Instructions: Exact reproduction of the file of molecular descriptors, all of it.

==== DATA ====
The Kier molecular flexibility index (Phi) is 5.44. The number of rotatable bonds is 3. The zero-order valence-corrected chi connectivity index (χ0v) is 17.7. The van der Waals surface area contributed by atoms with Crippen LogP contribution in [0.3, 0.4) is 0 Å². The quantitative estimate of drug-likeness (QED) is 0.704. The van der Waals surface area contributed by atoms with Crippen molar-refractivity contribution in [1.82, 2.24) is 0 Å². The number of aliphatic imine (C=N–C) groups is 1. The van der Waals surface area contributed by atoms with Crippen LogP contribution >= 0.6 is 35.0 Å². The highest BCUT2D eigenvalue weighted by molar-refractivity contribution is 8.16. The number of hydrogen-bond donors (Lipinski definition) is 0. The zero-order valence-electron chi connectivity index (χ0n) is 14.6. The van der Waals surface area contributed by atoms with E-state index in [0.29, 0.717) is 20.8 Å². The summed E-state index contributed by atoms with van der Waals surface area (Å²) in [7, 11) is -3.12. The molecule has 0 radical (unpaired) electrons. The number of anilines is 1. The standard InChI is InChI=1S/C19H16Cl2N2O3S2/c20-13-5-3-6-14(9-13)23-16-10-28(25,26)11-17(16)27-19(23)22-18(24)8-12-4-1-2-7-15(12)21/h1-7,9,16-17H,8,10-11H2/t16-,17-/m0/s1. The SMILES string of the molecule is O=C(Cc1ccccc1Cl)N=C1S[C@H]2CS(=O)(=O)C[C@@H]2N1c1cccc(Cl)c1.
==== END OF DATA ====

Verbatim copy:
The Kier molecular flexibility index (Phi) is 5.44. The number of rotatable bonds is 3. The zero-order valence-corrected chi connectivity index (χ0v) is 17.7. The van der Waals surface area contributed by atoms with Crippen LogP contribution in [0.3, 0.4) is 0 Å². The quantitative estimate of drug-likeness (QED) is 0.704. The van der Waals surface area contributed by atoms with Crippen molar-refractivity contribution in [1.82, 2.24) is 0 Å². The number of aliphatic imine (C=N–C) groups is 1. The van der Waals surface area contributed by atoms with Crippen LogP contribution >= 0.6 is 35.0 Å². The highest BCUT2D eigenvalue weighted by molar-refractivity contribution is 8.16. The number of hydrogen-bond donors (Lipinski definition) is 0. The zero-order valence-electron chi connectivity index (χ0n) is 14.6. The van der Waals surface area contributed by atoms with E-state index in [0.29, 0.717) is 20.8 Å². The summed E-state index contributed by atoms with van der Waals surface area (Å²) in [7, 11) is -3.12. The molecule has 0 radical (unpaired) electrons. The number of anilines is 1. The standard InChI is InChI=1S/C19H16Cl2N2O3S2/c20-13-5-3-6-14(9-13)23-16-10-28(25,26)11-17(16)27-19(23)22-18(24)8-12-4-1-2-7-15(12)21/h1-7,9,16-17H,8,10-11H2/t16-,17-/m0/s1. The SMILES string of the molecule is O=C(Cc1ccccc1Cl)N=C1S[C@H]2CS(=O)(=O)C[C@@H]2N1c1cccc(Cl)c1.